books The Rise of Fascism
The Rise of Fascism
University of California Press
During the entirety of the administration of President Donald Trump, books on fascism have been popular. It is probably unprecedented in the history of the United States that the election of a president would spark interest in the history and emergence of fascism. Many of these books, like On Tyranny (2017) by Timothy Snyder, are prospective, and offer warnings about the dangers our society has faced these last four years. At the same time, there has been renewed interest in the classic, The Origins of Totalitarianism (1951), by Hannah Arendt, a massive work that traces the history of both society and of ideology in Central and Eastern Europe from the mid-19th century through the second and third decades of the 20th century.
These books, and many others of their type, contain a host of useful insights. Snyder's treatise has the air of just-before-panic about it, but its set of warnings, billed in the book's subtitle as "twenty lessons from the twentieth century," also court the response of being too simplistic. On the other hand, Arendt's book is full of detail, but its depth can have an overwhelming impact on a reader. Completing this work can be a daunting task. Like many other studies of its subject, fully understanding Arendt's work seems to require that readers possess far more specialized background knowledge of central European interwar history, politics, and culture than most will be able to muster.
The Rise of Fascism was first published in 1967 and is now in its second edition. At 280 pages, it has the virtue of brevity to recommend it, but it is also worthwhile because it offers a specific narrative of how fascist movements and parties came to power in Italy, Germany, and elsewhere in Europe in the years between the end of WW I and the 1930s.
This treatise is especially illuminating on Germany and Nazism. Its picture of the inner machinations of political elites during the late years of the Weimar Republic is invaluable. Especially illuminating is Carsten's demonstration of just how those elites chose Adolph Hitler's party over democracy, and how quickly Hitler turned the complicity of those elites against them, snuffing out both democracy and independent civil society with breathtaking ruthlessness.
Carsten (1911-1998) was a German-born refugee from Nazism who became an eminent British historian. Here he offers a portrait, not just of Hitler and the Nazi Party, but of the whole background of the anti-Semitic movement in Germany in the years just before and after World War I. Where Arendt, for instance, takes us all the way back to the relationship between the origins of anti-Semitism and the rise of both the bourgeoisie and the nation state, Carsten is more focused on specific movements and personalities during the immediate pre-and-post WW I years.
Readers can also find here a remarkably detailed narrative on the crisis of the Weimar Republic and democracy in Germany during the early years of the Great Depression, a tale that is illuminatingly told despite its brevity. We see just how weak, institutionally, democracy was in that country. Many comments on the crisis of the Weimar Republic focus on the conflict within the left, between the Socialist and Communist parties, which, it is said, opened the path to Hitler and tyranny. Carsten comments on this as well, but he also shows us that the Republic was a weak proposition from its beginnings. Its institutional structure reflected Germany's absence of strong democratic traditions. The alienation of much of the population from democracy as such was a big factor in facilitating the growth of the fascist mass movement. The left parties, though they, too, were mass movements, seemed to command strong minorities, but could not, by themselves, command a powerful enough majority to thwart the fascist threat. For that, a working class-middle class alliance was necessary, and large segments of the middle classes were, as the Depression gathered steam, increasingly falling under Hitler's spell.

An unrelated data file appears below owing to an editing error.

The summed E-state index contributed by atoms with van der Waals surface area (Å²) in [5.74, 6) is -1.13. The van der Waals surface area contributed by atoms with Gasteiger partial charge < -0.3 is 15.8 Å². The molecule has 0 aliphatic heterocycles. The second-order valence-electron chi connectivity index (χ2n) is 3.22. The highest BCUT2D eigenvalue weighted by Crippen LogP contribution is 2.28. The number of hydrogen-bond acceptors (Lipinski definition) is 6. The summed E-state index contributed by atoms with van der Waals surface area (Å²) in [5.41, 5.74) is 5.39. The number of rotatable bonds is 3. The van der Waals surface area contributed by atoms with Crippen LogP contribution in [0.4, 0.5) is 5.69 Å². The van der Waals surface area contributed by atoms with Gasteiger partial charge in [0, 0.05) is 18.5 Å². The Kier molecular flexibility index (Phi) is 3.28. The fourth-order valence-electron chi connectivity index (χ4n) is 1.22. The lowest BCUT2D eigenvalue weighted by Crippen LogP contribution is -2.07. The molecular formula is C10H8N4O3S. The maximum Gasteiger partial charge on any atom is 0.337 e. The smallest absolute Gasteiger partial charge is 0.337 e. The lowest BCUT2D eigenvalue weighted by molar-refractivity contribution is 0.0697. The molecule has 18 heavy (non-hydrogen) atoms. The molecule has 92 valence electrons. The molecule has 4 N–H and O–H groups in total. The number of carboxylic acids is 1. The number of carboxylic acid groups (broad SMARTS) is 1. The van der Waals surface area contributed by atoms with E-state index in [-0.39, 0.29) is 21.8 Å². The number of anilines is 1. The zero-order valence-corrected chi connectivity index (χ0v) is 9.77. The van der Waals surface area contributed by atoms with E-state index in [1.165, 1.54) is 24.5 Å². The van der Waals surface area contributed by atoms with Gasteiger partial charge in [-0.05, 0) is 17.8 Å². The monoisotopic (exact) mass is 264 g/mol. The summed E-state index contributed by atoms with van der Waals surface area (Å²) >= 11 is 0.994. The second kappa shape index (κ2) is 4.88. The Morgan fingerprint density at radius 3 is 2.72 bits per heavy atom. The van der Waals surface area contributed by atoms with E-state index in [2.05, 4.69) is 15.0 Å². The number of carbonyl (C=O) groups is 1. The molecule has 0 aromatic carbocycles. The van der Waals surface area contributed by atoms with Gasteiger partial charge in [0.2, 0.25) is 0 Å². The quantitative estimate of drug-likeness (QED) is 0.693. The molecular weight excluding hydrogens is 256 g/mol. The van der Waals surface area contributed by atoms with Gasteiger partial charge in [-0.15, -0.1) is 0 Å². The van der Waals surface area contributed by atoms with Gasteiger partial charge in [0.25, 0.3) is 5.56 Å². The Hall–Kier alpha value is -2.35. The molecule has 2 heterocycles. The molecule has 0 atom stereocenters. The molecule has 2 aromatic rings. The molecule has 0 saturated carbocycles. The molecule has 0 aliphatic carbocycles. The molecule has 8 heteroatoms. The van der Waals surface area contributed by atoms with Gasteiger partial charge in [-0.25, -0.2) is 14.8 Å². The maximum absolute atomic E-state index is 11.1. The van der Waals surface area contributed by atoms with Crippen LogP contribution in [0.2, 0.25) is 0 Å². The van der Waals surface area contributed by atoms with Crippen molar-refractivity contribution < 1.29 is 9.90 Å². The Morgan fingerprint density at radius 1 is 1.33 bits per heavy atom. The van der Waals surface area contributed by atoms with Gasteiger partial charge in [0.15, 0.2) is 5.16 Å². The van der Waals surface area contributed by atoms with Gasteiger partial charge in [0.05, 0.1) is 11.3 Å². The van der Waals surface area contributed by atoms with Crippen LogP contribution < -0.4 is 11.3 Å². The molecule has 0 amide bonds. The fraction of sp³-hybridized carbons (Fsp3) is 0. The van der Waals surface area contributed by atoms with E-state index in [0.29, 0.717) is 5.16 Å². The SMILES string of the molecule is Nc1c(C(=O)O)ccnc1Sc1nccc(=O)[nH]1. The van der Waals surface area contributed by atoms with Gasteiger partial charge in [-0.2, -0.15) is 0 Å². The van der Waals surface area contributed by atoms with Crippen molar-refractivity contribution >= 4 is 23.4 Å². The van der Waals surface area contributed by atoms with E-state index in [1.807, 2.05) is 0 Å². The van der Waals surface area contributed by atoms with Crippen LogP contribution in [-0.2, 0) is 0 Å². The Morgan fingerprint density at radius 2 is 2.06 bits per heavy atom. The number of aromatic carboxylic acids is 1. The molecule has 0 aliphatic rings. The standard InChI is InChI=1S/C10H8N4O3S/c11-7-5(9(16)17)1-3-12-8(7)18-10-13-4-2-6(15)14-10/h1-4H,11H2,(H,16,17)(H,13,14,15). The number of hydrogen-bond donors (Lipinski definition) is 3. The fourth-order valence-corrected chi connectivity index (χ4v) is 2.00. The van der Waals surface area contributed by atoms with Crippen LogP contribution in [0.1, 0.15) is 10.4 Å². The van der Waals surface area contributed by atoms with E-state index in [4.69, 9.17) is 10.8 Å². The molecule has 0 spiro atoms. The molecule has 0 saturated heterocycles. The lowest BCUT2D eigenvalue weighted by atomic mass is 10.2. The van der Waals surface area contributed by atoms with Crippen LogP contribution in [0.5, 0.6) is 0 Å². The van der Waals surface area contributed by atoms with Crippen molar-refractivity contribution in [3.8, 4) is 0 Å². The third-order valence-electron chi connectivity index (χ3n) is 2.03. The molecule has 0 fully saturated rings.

One other factor that was critical to the Nazi Party's rise to power was its ability to command a several thousand-man strong private army, whose purpose was to intimidate civil society. By the time he consolidated power, Hitler already had a terrorist state in waiting, ready to immediately take the reins. It is true that Hitler would never have been able to ascend to leadership had he not had strong support from the traditional ruling circles, including the armed forces, the big capitalists, and the old nobility. But this private army, which was the early iteration of the SS, was behind a host of riots and civil disturbances that stoked the chaos and crisis that led to a virtual breakdown of civil authority. In the subsequent power vacuum, Hitler appeared, to the country's old ruling class and to its military elites, as the obvious solution.
It is likely that the current and immediate crisis in the United States will pass. Trump's claims that the 2020 election was stolen from him will fade into its rightful place, as fodder for bad jokes from bad standup comics. Joe Biden and Kamala Harris will be inaugurated as President and Vice President on January 20. As of this moment, it appears unlikely that today's crisis is really this country's Munich Beer Hall Putsch, the name commonly given to Hitler's failed 1923 coup d'état, the history of which Carsten elegantly narrates. Yet, as unlikely as historical repetition may now seem, it remains the case that broad, deep and assertive public vigilance against the fascist currents that have been stoked for the last half decade by Donald Trump, his party, and his milieu, is now more warranted than ever.
Geoffrey Jacques is a writer, poet, and critic. He is a Portside Book Review moderator.